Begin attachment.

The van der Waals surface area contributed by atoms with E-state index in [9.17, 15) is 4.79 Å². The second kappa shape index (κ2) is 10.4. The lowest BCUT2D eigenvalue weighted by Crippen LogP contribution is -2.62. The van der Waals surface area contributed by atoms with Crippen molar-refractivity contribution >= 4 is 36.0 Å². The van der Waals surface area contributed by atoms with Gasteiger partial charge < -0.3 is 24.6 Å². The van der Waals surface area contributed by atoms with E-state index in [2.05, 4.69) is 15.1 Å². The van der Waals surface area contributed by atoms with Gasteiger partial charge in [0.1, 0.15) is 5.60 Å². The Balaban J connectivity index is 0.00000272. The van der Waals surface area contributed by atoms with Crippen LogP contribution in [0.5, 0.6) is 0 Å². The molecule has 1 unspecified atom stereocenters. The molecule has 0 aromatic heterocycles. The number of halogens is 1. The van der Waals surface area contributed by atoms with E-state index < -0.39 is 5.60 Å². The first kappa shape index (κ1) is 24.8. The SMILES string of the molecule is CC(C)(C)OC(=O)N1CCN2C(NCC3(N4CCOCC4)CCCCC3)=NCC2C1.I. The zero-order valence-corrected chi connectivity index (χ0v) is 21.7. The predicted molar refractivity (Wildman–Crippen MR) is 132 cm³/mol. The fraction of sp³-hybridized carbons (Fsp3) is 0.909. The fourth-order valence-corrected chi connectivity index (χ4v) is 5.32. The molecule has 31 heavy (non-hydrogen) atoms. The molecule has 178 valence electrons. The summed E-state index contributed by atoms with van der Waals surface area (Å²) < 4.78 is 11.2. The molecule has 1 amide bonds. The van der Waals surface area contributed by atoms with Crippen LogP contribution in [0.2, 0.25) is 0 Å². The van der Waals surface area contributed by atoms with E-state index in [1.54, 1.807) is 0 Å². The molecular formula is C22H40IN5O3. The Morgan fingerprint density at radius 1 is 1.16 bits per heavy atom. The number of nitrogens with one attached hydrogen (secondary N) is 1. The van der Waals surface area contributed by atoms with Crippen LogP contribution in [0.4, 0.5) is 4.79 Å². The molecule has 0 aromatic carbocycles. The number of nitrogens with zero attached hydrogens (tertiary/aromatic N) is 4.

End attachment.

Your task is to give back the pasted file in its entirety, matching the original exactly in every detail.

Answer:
The van der Waals surface area contributed by atoms with E-state index in [9.17, 15) is 4.79 Å². The second kappa shape index (κ2) is 10.4. The lowest BCUT2D eigenvalue weighted by Crippen LogP contribution is -2.62. The van der Waals surface area contributed by atoms with Crippen molar-refractivity contribution >= 4 is 36.0 Å². The van der Waals surface area contributed by atoms with Gasteiger partial charge < -0.3 is 24.6 Å². The van der Waals surface area contributed by atoms with E-state index in [2.05, 4.69) is 15.1 Å². The van der Waals surface area contributed by atoms with Gasteiger partial charge in [0.1, 0.15) is 5.60 Å². The Balaban J connectivity index is 0.00000272. The van der Waals surface area contributed by atoms with Crippen LogP contribution in [0.5, 0.6) is 0 Å². The molecule has 1 unspecified atom stereocenters. The molecule has 0 aromatic heterocycles. The number of halogens is 1. The van der Waals surface area contributed by atoms with E-state index < -0.39 is 5.60 Å². The first kappa shape index (κ1) is 24.8. The SMILES string of the molecule is CC(C)(C)OC(=O)N1CCN2C(NCC3(N4CCOCC4)CCCCC3)=NCC2C1.I. The zero-order valence-corrected chi connectivity index (χ0v) is 21.7. The predicted molar refractivity (Wildman–Crippen MR) is 132 cm³/mol. The fraction of sp³-hybridized carbons (Fsp3) is 0.909. The fourth-order valence-corrected chi connectivity index (χ4v) is 5.32. The molecule has 31 heavy (non-hydrogen) atoms. The molecule has 178 valence electrons. The summed E-state index contributed by atoms with van der Waals surface area (Å²) < 4.78 is 11.2. The molecule has 1 amide bonds. The van der Waals surface area contributed by atoms with Crippen LogP contribution in [0.2, 0.25) is 0 Å². The van der Waals surface area contributed by atoms with E-state index in [1.54, 1.807) is 0 Å². The molecular formula is C22H40IN5O3. The Morgan fingerprint density at radius 1 is 1.16 bits per heavy atom. The number of nitrogens with one attached hydrogen (secondary N) is 1. The van der Waals surface area contributed by atoms with Crippen LogP contribution in [0.4, 0.5) is 4.79 Å². The molecule has 0 aromatic carbocycles. The number of nitrogens with zero attached hydrogens (tertiary/aromatic N) is 4.